As well as the people she remembers from her own department, VanderBilt spoke fondly of Fr. Joe Lanzalaco, a Vietnam Veteran who worked in campus ministry. “He was a priest who made it clear that people were his priority,” she said. “He spoke up for domestic partnership rights at Fisher, he did silly things like blessing the feet at Teddi, he hammed it up. To me, that face of Catholicism, that representation of Catholicism was important. Because he wasn’t inclusive in every way, but he was inclusive in many ways that were very meaningful to students here and to faculty like me, who are not Catholic. So, he was part of Fisher’s journey to become the inclusive place I know it is still striving to be.”

Reflecting on Fisher’s constant attempts to grow as a more inclusive campus, she drew attention to the different social environments of graduate and undergraduate students at the university. “[Getting graduate students involved] took some effort–and it’s still happening, in my opinion–to just make sure that this is a campus that really is inclusive to every kind of student who goes here. I think we still primarily think of ourselves as an undergraduate institution and not really a university, yet.”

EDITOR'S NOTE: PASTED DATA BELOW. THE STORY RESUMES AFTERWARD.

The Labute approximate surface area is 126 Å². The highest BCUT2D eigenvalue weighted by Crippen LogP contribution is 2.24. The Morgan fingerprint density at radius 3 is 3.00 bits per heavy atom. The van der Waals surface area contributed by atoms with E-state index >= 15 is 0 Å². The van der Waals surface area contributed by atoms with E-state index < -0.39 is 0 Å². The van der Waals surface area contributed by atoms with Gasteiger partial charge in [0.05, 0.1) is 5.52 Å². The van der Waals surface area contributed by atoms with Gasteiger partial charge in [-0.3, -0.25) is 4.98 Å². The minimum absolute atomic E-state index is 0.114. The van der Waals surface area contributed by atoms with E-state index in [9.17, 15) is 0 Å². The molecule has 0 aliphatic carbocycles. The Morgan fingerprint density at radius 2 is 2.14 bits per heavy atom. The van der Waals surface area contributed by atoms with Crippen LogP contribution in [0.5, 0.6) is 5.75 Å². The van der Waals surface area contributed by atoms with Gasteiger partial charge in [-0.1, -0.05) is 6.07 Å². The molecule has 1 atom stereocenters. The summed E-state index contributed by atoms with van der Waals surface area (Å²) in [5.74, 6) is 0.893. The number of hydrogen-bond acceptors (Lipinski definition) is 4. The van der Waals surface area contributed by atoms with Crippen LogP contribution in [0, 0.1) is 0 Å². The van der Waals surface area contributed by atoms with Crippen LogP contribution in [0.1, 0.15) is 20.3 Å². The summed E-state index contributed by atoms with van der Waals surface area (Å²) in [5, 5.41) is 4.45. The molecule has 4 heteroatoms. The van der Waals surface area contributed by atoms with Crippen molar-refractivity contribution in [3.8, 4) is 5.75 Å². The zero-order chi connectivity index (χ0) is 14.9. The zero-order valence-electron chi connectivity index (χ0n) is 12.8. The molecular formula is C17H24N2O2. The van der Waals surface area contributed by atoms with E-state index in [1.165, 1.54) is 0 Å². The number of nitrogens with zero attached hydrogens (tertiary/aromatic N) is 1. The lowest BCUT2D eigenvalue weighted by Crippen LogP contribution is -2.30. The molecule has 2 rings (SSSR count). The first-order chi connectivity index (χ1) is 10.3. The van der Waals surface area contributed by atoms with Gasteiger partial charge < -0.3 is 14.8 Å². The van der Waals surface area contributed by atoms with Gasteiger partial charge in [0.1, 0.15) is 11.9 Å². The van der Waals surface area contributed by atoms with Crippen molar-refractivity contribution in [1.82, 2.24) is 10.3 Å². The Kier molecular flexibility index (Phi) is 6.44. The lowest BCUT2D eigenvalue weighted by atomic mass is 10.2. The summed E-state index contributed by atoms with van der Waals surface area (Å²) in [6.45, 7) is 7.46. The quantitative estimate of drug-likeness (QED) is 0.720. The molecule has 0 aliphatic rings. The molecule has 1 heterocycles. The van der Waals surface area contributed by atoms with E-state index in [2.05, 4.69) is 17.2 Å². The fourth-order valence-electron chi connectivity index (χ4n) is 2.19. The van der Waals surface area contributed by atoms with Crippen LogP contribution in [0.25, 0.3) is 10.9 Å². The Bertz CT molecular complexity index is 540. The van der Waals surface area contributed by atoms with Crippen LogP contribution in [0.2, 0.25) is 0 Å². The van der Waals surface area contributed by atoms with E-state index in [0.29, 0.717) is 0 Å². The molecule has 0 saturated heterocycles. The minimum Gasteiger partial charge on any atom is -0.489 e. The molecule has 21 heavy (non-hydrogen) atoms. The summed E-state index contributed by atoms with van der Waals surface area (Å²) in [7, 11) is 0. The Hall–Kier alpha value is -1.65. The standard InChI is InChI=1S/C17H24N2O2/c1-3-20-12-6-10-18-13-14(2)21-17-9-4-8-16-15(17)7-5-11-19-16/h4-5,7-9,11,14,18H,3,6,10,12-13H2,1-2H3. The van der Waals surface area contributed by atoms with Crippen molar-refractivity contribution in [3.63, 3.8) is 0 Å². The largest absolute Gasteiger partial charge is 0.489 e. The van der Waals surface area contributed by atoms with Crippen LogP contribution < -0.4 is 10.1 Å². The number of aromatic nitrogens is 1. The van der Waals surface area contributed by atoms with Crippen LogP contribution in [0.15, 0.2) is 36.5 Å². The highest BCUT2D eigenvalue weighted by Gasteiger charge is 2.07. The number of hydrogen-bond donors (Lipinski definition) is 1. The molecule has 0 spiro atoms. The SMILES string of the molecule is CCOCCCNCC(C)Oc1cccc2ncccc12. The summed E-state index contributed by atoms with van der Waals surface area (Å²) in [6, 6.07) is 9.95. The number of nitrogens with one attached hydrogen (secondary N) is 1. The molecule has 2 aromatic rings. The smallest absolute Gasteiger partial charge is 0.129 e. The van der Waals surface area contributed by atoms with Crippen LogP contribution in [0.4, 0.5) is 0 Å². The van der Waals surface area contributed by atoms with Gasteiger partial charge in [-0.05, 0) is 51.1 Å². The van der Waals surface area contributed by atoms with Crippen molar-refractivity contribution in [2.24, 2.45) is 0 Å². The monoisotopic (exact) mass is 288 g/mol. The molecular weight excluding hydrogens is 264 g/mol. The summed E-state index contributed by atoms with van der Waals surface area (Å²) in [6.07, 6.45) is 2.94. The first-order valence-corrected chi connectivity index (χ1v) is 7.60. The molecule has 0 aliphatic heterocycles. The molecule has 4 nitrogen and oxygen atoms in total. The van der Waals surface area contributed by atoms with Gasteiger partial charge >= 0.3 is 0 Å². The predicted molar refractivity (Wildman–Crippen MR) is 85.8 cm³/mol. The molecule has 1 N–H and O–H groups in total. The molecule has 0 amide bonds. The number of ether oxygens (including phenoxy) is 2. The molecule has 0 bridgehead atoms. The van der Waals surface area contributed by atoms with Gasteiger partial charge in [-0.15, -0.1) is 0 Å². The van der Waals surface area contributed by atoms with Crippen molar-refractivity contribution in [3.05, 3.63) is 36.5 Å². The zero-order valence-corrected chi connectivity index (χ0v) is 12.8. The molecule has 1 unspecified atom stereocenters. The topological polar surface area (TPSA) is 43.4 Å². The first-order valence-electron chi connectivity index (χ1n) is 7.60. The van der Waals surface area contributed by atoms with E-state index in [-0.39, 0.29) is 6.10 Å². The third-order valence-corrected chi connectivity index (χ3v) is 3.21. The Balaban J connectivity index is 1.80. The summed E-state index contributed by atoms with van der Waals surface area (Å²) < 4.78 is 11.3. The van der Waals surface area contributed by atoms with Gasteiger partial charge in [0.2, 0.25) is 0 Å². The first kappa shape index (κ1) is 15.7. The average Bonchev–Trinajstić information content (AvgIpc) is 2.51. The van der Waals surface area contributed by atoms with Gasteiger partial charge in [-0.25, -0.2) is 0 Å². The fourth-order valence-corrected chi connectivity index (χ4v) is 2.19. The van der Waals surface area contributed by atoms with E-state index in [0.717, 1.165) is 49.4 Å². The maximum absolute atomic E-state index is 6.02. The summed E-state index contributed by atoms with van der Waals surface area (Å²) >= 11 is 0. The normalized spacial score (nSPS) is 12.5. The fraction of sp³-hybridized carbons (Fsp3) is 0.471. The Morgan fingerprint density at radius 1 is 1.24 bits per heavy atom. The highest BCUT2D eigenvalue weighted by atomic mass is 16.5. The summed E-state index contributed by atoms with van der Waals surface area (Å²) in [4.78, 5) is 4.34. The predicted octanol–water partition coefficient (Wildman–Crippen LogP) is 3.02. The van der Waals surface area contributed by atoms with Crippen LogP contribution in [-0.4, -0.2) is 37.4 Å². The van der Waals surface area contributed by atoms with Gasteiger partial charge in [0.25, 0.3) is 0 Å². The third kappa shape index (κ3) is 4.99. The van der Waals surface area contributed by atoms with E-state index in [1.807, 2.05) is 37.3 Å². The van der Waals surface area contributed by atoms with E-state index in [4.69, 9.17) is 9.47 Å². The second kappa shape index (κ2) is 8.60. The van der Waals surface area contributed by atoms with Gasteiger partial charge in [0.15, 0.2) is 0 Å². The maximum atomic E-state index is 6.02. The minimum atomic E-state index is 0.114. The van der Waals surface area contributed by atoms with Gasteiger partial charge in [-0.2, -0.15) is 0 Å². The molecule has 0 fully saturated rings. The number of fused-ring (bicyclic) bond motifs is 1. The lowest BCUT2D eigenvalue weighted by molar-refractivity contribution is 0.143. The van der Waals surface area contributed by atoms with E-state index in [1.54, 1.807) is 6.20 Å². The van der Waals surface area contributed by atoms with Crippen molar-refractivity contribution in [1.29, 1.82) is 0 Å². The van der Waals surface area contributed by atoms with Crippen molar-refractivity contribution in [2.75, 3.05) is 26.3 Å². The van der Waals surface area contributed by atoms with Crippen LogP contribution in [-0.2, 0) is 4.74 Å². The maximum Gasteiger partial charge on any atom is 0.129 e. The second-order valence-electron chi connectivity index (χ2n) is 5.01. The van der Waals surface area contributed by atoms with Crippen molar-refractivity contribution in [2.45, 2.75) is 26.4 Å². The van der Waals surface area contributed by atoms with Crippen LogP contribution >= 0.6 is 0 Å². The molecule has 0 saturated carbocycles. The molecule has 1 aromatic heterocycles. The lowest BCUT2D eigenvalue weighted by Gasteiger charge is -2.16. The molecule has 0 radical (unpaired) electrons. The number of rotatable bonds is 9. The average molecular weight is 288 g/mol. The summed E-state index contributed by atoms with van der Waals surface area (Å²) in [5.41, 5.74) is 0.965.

“That’s probably just a journey we’re on,” she finished.


Paul Vosburgh, Head Football Coach, 1991:


St. John Fisher College football coach Paul Vosburgh says now is the time for high school seniors to get their application process done so it won't be a distraction if they're able to play football in the spring.
Jamie Germano/Rochester Democrat and Chronicle

“I came here in 1991,” Coach Paul Vosburgh said. “I took over the job in August, just a few weeks before the season even started.” He’s been at Fisher ever since, with all four of his children graduating from the institution. Some of his family went on to get graduate degrees at Fisher, including his wife. In that time, this Fisher family has seen the small college blossom into the university it is today.